The Committee's decisions have doubled the number of product groups for which criteria have now been set. Those for washing machines and dishwashers were adopted last summer. But across the EC only one company, Hoover, has an eco-label to date. Assuming that producers of soil improvers and tissues take a more positive approach to the scheme, the first eco-labelled products in these categories may be in the shops by the autumn.
As proposed, only virgin peat-free garden composts will be awarded eco-labels. "This decision is good news for saving peat bogs in the UK and around Europe and encourages the reuse of organic matter," says the UKEB.
The criteria state that the organic matter content must be provided "by constituents derived from the processing and/or reuse of waste materials", as defined by the EC Directive on waste. When the product contains sewage sludge, the sludge must conform with the 1986 EC Directive on the use of sewage sludge in agriculture.
In practice, this means that eco-labelled soil improvers will be made from composted organic material from domestic waste, sewage sludge, or agricultural, industrial or food processing residues. Waste peat, such as that from mushroom growing, may also be used.
The most significant change introduced by the Regulatory Committee was to the criteria for heavy metals. The draft was based on certain application rates, and would have allowed a product with a high heavy metal content to qualify for an eco-label provided the manufacturer instructed users to apply it at lower rates. In the final criteria, however, metals in the product are subject to concentration limits, giving producers less flexibility but also providing greater clarity. Products with high metal levels, such as those made with 100% sewage sludge or unsorted municipal waste, may well need to be mixed with less contaminated material to meet the criteria.
With the exception of mercury, the metal limits are considerably tighter than the concentrations permitted in sewage sludge for disposal to agricultural land under the 1986 Directive, and are generally towards the lower end of the range of limits on metals in soil used for sludge disposal (see table ). The limits are much tighter than those proposed by the UK Organic Waste Composting Association (OWCA), but are generally similar to those set under Germany's Blue Angel environmental labelling scheme.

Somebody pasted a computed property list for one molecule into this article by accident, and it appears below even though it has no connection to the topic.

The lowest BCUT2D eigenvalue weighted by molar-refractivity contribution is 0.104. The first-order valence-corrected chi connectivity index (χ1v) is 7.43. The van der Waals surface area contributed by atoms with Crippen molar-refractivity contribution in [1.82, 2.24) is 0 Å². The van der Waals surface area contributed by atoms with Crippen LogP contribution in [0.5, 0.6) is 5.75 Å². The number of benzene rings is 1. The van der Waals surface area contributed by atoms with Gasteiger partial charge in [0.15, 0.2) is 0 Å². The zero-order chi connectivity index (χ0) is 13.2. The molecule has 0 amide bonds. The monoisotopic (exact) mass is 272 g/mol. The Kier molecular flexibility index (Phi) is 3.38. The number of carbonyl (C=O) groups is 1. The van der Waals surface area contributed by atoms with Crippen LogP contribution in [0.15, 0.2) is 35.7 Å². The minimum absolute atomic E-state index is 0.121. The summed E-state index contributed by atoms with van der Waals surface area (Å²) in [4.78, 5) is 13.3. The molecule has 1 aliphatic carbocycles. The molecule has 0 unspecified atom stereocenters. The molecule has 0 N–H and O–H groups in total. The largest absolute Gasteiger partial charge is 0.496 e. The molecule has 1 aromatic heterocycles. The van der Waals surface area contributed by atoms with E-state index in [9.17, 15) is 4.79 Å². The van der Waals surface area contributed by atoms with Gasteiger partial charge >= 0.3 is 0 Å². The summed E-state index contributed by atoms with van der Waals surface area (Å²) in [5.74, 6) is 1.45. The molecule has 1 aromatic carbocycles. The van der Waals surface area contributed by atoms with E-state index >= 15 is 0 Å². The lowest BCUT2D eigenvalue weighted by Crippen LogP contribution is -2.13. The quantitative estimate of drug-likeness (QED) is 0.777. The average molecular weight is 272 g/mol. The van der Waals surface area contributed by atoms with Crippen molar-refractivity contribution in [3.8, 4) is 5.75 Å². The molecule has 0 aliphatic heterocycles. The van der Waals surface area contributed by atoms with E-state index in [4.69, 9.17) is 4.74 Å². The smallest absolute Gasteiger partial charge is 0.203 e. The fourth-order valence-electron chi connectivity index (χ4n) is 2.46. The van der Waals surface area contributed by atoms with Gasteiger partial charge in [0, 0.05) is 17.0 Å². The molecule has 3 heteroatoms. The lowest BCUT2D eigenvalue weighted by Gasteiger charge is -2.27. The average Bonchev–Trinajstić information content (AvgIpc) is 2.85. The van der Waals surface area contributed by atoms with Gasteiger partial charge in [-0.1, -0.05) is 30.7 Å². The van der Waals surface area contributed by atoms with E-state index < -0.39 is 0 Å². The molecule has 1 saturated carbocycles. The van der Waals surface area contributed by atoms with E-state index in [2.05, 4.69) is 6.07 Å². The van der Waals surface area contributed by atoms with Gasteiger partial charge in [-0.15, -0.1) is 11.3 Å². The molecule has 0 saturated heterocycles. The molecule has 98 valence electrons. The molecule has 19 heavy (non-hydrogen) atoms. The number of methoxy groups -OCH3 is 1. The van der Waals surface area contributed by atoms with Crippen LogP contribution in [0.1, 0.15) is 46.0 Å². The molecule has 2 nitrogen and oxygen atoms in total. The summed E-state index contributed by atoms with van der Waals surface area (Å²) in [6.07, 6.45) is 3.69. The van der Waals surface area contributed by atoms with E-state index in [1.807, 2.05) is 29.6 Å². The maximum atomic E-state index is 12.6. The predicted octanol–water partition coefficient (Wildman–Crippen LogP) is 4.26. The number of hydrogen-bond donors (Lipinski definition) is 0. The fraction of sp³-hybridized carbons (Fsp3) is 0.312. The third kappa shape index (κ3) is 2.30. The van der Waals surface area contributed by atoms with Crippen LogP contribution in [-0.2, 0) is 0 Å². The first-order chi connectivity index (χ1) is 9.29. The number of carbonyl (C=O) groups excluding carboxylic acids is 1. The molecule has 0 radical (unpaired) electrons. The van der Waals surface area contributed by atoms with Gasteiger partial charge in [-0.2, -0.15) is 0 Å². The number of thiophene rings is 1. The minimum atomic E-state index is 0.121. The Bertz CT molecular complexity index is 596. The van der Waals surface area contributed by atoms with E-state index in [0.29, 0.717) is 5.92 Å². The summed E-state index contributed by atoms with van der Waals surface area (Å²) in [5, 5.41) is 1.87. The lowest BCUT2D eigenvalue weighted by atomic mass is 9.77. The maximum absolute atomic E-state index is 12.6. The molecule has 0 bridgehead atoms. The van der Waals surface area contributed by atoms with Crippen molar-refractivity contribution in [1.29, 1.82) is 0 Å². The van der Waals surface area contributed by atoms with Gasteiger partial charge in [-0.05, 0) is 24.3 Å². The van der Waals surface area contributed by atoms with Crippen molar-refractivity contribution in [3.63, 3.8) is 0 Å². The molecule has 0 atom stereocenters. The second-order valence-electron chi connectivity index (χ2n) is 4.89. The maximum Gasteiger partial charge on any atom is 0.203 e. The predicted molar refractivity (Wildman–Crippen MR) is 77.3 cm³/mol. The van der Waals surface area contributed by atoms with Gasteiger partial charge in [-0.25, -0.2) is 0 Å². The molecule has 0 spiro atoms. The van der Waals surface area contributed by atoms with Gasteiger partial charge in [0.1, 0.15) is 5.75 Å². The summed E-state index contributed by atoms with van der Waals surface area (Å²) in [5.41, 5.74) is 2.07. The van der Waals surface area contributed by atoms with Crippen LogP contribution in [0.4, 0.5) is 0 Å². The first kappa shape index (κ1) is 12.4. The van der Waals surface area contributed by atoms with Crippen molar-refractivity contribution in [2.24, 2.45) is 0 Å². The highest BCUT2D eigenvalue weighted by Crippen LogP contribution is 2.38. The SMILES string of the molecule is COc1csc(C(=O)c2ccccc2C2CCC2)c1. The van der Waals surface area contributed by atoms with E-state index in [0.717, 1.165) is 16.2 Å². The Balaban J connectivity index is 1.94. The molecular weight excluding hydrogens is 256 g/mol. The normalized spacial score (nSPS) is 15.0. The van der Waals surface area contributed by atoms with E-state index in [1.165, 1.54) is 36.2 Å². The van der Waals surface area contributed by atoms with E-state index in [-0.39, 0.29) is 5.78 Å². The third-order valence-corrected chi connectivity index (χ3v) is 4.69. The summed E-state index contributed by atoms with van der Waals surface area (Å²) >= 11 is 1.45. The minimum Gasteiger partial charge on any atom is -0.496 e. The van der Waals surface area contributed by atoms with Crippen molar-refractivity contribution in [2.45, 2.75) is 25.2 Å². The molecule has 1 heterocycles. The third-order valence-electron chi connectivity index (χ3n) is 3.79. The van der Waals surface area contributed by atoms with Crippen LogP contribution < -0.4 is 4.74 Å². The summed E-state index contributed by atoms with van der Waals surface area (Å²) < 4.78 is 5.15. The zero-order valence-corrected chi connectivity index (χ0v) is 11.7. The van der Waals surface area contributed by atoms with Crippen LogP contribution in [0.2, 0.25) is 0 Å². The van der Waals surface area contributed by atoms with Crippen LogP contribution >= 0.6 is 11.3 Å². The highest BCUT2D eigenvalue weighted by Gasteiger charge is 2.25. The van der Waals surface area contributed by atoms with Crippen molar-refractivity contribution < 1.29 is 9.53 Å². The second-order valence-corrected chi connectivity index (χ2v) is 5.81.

For composts produced from industrial processes, municipal waste and sewage sludge there are additional limits for molybdenum, selenium, arsenic and fluorine.
Following pressure from the European Commission's Agriculture Directorate, the proposed limits on nutrient loading were halved to ensure that soil improvers are not used as growing media. Some waste composts will again have to be mixed with more inert material, such as coir, to meet these tougher requirements.
The criteria are now awaiting publication by the Commission. In addition, test methods have yet to be finalised.
The EC initiative and the general concern about peat use has prompted a rapid emergence of peat-free products. It is now likely that over 10-20% of the UK soil improver market will qualify for an eco-label. In B&Q stores, 30-40% of soil improver sales are already peat-free. This year, the company is selling peat-free and peat-based products at the same price for the first time because of improving economies of scale in peat-free production. All of B&Q's composts are produced from clean industrial sources rather than municipal waste or sewage sludge.
Now that the soil improver criteria have been agreed, work on growing media can resume. Performance requirements are generally more stringent for growing media, so there is a view that peat-based products should gain an eco-label if the peat comes from sites without conservation designations. But Alan Knight of B&Q maintains that the criteria should definitely allow only peat-free products. B&Q sells peat-free alternatives to all its growing media products at the same price, and these perform as well as peat-based products, he says.